Now that the pics are posted… : @SWSVIC @Bplatinum9 @SilverGrobo @Todd.grobo @VermontGrobo @vegetato @miami5th anyone have some advice ?

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This is an extremely often occurrence and you need not be concerned. The lower leaf damage is actually caused by the interaction of the leaves touching the grow space floor. So long as you are not seeing any discoloring/damage on your new growth, you are in the clear. You did the right thing by removing the leaves, they were no longer adding any benefit to your plants growth/well being. Nutrient usage appears well within range and as you stated @pyromancy, the white growth on the top of the pod is indeed beneficial bacteria.

Upon further review, the base of your stem does appear to be experiencing what is called “damping off” a terminal issue which will cause the demise of your plant. Can you take a closer picture of your stem with flash enabled on your camera so that we can get a better look. Also, can you take a paper towel and press down gently on your cocopod and post a picture showing how much water has been absorbed into the towel. This will confirm the issue and allow us to better assist you in remedying it.


I had feared it looked like damping off to me


You can recover just need to quickly dry out the pod


What about pythium? If that breeds isn’t the only option possibly hydrogen peroxide as a last attempt plus drying the coco ?

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The “white fuzz” is normal and desirable, but if there is a lot of it too early on it’s a sign that the cocopod is too wet (possibly due to high humidity environment in general?). Best thing to do is dry out the top of cocopod somehow and perhaps even push it up slightly/carefully from the bottom so it’s not getting splashed on as much underneath.

  • h2o2 can be as harmful as it is beneficial, it will help to kill off the majority if not all of the bad biological stuff hanging around in coco pod or water, but it will also kill off any of the good stuff (like that beneficial white fuzz that sometimes grows a bit extra on top of the coco pod aka trichoderma).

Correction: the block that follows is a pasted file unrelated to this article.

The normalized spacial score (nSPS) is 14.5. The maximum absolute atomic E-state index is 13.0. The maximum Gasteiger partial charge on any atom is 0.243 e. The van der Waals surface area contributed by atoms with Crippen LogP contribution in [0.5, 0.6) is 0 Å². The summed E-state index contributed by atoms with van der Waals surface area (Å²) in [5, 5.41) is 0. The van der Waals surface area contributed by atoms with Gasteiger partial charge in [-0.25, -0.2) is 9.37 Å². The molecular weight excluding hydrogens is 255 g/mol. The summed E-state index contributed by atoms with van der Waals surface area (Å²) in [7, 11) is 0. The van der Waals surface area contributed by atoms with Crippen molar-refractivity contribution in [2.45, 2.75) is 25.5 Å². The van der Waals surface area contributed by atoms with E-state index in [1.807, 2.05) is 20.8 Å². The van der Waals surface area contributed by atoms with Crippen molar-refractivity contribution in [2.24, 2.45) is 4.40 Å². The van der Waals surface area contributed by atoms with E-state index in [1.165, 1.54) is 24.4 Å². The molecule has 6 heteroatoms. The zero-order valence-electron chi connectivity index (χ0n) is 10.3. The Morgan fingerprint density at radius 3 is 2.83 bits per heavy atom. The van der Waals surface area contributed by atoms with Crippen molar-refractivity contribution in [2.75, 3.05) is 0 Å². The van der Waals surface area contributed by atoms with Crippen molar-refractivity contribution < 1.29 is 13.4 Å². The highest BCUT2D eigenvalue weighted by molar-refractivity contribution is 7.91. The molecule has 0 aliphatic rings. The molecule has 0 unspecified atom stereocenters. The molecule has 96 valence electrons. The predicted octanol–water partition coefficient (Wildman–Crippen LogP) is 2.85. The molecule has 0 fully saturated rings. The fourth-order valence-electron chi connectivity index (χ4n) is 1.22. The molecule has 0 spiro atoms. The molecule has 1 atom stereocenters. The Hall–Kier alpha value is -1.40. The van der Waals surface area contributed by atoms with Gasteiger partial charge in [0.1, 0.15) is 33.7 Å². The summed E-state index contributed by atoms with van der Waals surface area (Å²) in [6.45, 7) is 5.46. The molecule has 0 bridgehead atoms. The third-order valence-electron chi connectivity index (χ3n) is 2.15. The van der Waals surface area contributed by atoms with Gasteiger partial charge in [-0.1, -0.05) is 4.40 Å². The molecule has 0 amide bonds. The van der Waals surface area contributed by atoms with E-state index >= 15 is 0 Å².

• If you use h2o2 it’s important to be prepared to replenish the good stuff, so adding hydroguard to the water and possibly even fixig the trichoderma in the pod afterward. Not doing this just makes it easier for the bad stuff to come back and regain a foothold as there is no longer any defenses.

  • Instead of h2o2, another option (what I try first) is to just overpower the bad stuff with more good stuff, i.e. increase dosage of hydroguard and/or add mycorrhizae (products like great white/orca) to the water and cocopod itself.

I think it looks that way too, good eye! The potential damping off needs to be dealt with first, like @Todd.grobo said - dry out the pod.


Thanks @vegetato for clearing that up.

You’re right. I did read that h2o2 kills almost everything, including the good stuff… How do you go about replacing trichoderma? Is there some kind of way to induce it’s growth?

A couple of products I can think of that contain some trichoderma:

  • Plant Success Revolution Great White Mycorrhizae (not Orca!)
  • Real Growers Recharge

I’ve taken about 1/8-1/4 of a gram of great white (and “Root Rescue Transplanter”) and mixed it with ~50-100mL of water, stirred it up and then dumped it into the cocopod on several grows so far. The first time that was done after having soaked the pod and roots in h2o2 for a while, but now I just default to giving the pod some fresh beneficials before resorting to h2o2.

Great White + Root Rescue is just what I use instead of Recharge, either will have a similar effect.